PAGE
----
Bulgarian Deputy Minister of Regional Development Pavel Tenev resigned on May 17, two days after his appointment, after a furore broke out when a photograph emerged of him giving a Hitler salute to wax effigies of Nazi officers at the Grévin Museum in Paris.
Tenev had been appointed to the post as a representative of the United Patriots, the grouping of nationalist and far-right parties that is the minority partner in Prime Minister Boiko Borissov’s coalition government that took office on May 4.
Soon after Tenev’s appointment, media reports and posts on social networks highlighted the photo, reportedly taken nine years ago.
The opposition Bulgarian Socialist Party and Movement for Rights and Freedoms both called for his resignation on May 17.
Tenev told reporters that he had resigned, “I think that the tensions that have been created do not work well for the government and I asked to be dismissed”.
His resignation came after talks on Wednesday with Borissov and with Valeri Simeonov, co-leader of the United Patriots and a deputy prime minister in Borissov’s Cabinet.
According to Tenev, the pose had been meant to be in a “mocking style”. He denied supporting Nazism.
Few critics of Borissov failed to notice that as the scandal over the photo deepened, the Prime Minister made no public comment on the matter.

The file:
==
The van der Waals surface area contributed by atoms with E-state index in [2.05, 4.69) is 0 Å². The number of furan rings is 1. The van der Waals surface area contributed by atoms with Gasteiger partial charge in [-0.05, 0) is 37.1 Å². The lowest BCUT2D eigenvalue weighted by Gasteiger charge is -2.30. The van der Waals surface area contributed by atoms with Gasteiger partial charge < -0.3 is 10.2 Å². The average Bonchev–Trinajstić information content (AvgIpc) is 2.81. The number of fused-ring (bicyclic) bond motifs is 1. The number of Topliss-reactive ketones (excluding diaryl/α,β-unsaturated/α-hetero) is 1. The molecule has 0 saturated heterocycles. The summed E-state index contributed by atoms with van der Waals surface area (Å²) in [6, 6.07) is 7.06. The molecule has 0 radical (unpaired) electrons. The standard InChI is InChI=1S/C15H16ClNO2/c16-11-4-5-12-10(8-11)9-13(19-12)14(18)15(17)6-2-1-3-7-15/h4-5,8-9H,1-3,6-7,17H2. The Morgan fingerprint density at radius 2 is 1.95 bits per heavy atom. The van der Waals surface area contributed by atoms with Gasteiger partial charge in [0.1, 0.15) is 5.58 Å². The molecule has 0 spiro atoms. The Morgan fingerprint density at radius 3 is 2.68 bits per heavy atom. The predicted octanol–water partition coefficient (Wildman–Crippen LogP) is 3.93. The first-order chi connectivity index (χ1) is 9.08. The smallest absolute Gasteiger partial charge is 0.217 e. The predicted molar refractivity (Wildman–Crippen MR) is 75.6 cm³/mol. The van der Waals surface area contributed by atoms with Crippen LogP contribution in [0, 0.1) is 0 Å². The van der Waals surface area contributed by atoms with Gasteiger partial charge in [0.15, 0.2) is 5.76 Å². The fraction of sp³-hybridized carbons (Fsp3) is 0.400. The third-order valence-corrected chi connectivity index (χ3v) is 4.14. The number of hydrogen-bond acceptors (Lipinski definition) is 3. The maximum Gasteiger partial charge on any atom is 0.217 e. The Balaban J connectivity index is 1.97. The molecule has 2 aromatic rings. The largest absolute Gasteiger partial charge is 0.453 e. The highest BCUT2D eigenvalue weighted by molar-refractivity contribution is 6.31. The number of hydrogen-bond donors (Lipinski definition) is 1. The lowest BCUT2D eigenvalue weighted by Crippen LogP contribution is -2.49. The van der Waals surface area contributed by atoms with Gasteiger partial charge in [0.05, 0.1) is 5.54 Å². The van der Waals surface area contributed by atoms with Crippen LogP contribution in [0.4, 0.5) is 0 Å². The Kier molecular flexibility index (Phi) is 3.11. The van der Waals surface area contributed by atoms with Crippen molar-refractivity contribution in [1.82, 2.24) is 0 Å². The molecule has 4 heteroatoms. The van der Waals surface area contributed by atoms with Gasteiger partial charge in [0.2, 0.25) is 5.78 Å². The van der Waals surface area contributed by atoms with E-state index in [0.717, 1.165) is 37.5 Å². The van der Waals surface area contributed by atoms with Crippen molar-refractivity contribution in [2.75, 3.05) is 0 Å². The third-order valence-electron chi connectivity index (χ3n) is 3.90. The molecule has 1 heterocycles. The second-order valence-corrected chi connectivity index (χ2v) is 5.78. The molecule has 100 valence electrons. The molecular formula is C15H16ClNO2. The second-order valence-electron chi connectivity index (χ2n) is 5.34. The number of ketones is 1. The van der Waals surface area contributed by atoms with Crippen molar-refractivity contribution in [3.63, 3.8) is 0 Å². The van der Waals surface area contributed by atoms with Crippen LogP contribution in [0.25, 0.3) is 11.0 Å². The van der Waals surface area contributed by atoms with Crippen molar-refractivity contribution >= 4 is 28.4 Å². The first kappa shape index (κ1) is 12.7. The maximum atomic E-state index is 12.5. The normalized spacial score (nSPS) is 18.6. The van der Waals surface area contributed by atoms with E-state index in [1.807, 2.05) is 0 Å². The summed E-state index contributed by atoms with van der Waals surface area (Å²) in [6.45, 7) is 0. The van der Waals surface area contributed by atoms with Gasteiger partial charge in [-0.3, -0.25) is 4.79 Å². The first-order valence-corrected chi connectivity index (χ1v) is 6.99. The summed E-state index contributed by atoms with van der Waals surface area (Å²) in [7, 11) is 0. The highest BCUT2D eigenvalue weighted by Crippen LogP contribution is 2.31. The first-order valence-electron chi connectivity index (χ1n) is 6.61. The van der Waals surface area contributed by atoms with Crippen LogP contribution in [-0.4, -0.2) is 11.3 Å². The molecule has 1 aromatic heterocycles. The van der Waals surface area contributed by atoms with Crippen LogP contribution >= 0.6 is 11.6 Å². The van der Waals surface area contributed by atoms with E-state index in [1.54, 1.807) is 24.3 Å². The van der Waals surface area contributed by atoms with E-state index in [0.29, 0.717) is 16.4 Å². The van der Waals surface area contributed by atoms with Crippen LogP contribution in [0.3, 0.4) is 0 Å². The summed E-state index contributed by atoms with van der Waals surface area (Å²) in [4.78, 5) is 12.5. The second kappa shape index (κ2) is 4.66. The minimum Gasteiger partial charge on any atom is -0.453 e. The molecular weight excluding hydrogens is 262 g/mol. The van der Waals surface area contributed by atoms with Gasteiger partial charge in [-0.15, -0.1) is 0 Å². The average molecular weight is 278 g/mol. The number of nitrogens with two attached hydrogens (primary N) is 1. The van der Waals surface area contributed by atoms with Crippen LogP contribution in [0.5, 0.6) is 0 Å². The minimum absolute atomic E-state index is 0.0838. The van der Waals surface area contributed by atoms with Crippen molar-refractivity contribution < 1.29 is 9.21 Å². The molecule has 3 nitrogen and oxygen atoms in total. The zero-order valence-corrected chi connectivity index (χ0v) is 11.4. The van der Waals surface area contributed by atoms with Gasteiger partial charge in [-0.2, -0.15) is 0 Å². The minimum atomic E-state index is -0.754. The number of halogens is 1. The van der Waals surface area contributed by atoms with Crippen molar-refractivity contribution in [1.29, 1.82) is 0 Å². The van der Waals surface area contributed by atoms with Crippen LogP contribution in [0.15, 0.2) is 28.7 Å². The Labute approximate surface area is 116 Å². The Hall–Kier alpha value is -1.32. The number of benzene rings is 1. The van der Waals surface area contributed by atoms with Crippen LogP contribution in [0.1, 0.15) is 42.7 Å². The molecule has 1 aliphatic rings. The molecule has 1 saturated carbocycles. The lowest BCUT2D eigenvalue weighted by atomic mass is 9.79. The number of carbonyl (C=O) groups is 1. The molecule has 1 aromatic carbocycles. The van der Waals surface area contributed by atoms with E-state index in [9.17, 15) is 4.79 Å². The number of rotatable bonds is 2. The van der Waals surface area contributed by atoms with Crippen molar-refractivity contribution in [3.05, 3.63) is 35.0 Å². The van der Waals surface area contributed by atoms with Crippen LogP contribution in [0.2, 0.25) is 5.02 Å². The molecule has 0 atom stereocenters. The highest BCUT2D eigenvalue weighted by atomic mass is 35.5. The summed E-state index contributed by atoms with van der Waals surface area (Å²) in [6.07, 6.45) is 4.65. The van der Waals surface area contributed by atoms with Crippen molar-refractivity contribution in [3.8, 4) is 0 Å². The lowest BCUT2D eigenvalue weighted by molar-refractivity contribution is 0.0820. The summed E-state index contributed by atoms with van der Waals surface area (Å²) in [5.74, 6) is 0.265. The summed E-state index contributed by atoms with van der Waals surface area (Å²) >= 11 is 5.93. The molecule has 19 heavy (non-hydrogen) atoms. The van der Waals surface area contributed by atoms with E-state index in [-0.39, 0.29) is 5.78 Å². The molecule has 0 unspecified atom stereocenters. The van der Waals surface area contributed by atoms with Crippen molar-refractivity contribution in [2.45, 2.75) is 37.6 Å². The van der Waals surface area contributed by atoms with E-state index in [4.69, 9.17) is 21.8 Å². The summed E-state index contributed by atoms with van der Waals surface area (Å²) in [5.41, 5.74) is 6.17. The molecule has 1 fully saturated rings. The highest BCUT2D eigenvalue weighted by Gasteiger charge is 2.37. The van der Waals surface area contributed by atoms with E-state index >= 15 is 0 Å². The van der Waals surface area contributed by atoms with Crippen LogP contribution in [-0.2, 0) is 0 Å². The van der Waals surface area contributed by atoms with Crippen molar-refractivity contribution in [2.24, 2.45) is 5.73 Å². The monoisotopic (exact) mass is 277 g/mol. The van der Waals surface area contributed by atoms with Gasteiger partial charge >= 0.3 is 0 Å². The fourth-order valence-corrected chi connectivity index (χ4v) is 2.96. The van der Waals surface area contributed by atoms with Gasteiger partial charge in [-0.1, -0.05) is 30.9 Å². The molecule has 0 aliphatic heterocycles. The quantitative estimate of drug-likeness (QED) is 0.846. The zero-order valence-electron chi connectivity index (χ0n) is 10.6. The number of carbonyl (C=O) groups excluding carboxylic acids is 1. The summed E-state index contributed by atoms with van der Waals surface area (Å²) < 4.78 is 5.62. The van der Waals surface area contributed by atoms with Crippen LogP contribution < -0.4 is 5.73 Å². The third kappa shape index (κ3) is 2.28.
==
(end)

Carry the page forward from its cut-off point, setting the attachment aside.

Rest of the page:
Simeonov’s comments, as reported by Bulgarian-language Sega, generated controversy of their own.
Contacted by Sega for comment about the photo, Simeonov was dismissive, saying: “I don’t have Facebook, I have not seen the photo, I cannot comment”.
“Is that really a Nazi salute? On what basis should he (Tenev) be withdrawn – that he’s a Hitlerite or a member of the Nazi party? Nonsense,” Simeonov was quoted as saying by Sega.
According to the daily, Simeonov subsequently phoned back and said that in the 1970s, as a student, he had been taken on a visit to Buchenwald concentration camp. “Come to think of it, who knows what kind of joke photos we took there…can anyone say now, submit your resignation and go back to the village”. (Update: On May 18, Simeonov said that he had been misreported by Sega and intended taking court action against the daily).
Buchenwald concentration camp, near Weimar in Germany, was used by the Nazis between 1938 and 1945 as a concentration and forced labour camp for various categories of prisoner, from Jews to Slavs to Roma people, homosexual people and Allied prisoners of war, among others. At least 56 000 people died there. In the Holocaust perpetuated during the Second World War, more than six million Jews were murdered by the Nazis.